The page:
Your growing toddler no longer needs to rely on his “baby” milk for the nutrients that his varied diet now offers, but he may still enjoy the comfort of regular feeds. Breastfeeding can continue for as long as you feel comfortable. Full weaning can be a slow process, and it’s best to go at your child’s pace.
Q: How much milk do children need at this age?
A: The maximum amount your toddler needs is about 18fl oz (500ml), but it’s important to remember that this figure should also include other dairy products she eats. So if she gets plenty of cheese and yogurt in her diet, she’ll need correspondingly less. Most toddlers who have a varied, healthy diet with lots of dairy can get by on about 9fl oz (250ml) per day. Some children meet their requirements from dairy products alone.
Q: Is there any nutritional value in my breast milk at this point?
A: Breast milk continues to be a valuable and nutritious addition to your child’s diet; it’s a good balance of nutrients and although your toddler will by now be getting most of what he needs from his diet, it can help to make up any shortfalls. Moreover, breast milk contains your antibodies to disease and will help to protect your child from illness. Mothers produce antibodies to whatever disease is present in their environment, which ensures that breast milk is perfectly and individually “designed” to combat the diseases with which their children are in contact.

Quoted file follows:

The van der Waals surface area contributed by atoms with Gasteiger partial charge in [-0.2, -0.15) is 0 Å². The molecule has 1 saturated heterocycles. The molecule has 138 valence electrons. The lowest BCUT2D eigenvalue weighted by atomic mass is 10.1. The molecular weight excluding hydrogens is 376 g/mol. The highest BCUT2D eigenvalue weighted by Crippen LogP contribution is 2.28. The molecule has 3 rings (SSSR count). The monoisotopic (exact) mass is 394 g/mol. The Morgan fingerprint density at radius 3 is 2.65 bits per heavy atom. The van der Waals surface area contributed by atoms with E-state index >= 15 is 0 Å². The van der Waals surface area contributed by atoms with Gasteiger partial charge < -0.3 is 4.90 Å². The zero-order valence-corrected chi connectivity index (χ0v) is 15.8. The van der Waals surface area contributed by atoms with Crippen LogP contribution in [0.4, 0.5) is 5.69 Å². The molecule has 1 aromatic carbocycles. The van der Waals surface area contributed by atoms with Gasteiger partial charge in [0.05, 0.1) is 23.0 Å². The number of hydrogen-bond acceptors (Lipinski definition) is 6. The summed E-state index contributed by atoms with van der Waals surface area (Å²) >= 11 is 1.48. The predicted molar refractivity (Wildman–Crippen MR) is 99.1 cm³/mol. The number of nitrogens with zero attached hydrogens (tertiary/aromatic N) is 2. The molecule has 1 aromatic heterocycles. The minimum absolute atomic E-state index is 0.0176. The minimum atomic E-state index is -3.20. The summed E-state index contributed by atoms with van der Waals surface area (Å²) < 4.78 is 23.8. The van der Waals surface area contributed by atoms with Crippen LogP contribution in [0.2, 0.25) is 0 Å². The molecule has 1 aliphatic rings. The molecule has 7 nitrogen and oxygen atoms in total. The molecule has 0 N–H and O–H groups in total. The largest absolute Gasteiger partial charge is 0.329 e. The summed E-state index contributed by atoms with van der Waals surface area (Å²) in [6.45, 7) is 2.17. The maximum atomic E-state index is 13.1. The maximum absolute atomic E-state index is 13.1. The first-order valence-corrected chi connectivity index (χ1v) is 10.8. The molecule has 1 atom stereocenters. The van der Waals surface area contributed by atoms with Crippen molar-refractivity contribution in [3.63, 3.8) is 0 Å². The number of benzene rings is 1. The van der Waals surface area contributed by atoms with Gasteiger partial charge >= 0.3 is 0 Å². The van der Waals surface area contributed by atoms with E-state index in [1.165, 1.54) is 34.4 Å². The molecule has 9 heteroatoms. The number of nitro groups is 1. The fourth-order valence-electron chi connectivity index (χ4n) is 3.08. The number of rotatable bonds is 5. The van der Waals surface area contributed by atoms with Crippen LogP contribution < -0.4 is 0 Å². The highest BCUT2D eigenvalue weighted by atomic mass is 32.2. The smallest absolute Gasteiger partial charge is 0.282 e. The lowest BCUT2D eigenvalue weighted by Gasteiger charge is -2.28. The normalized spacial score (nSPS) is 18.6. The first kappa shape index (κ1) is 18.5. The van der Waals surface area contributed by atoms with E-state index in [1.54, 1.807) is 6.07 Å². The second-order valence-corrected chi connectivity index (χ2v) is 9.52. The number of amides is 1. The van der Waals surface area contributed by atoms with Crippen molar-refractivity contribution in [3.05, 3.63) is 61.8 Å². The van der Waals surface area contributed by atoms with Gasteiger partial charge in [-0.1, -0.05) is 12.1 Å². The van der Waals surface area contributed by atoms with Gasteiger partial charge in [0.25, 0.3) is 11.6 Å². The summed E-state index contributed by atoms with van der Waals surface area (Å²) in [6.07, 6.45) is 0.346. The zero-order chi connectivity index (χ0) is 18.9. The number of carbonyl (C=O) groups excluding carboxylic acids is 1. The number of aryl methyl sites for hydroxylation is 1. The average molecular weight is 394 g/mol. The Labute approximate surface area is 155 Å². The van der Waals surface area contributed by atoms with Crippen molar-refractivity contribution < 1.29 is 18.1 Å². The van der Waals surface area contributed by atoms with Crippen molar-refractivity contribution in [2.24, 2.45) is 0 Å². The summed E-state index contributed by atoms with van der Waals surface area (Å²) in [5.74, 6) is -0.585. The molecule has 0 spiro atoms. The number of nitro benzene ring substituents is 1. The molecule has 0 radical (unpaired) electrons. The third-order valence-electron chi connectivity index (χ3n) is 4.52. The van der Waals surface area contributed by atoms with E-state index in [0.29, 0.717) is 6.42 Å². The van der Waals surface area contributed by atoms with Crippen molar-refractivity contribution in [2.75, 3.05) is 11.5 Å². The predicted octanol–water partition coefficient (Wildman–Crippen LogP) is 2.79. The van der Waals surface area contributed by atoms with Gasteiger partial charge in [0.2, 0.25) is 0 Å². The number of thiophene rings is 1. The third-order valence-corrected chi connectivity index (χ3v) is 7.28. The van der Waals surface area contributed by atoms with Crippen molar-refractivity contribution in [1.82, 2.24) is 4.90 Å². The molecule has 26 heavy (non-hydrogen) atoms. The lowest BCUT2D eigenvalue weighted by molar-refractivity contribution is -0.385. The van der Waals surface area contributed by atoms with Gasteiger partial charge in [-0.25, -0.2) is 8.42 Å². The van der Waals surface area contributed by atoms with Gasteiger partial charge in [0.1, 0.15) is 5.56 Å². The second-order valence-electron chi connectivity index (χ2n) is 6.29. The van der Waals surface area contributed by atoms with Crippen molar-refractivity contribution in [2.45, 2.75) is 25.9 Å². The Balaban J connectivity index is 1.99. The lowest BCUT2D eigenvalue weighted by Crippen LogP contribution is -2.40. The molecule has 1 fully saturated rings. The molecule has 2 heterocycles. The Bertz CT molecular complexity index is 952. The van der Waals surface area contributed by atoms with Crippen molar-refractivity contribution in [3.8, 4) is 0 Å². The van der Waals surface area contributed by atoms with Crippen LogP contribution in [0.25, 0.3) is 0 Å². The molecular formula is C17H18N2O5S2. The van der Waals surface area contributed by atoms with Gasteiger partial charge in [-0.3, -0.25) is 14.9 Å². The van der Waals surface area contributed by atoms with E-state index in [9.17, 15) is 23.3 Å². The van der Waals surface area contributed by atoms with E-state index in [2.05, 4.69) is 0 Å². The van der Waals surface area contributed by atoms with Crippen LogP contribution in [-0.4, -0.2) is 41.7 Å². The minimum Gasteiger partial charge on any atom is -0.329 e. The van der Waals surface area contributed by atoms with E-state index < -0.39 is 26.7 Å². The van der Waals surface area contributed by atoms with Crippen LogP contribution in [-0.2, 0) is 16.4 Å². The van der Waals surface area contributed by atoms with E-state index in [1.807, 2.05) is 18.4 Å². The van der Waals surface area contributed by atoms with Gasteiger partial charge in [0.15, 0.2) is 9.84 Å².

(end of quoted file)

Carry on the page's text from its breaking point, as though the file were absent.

Q: I enjoy the closeness of breastfeeding my two-year-old, but it’s starting to feel a bit odd; should I stop?
A: Negative emotions are often the result of concern about what other people might think of breastfeeding a toddler. Unfortunately, breastfeeding past a year appears to be frowned upon in some areas, which doesn’t help.

Breastfeeding is a personal decision, and the length of time you continue should be based on how you and your toddler feel about it. If you are both enjoying the closeness, there is absolutely no reason why you should stop completely. You may, however, feel more comfortable dropping the daytime feeds, which are more likely to be in the company of others. It’s worth mentioning that later weaning has positive psychological benefits, allowing your little one to outgrow infancy at her own pace, and giving her emotional security and comfort.

Q: My child still drinks a lot of milk, and isn’t very hungry at meal times. How can I cut it down?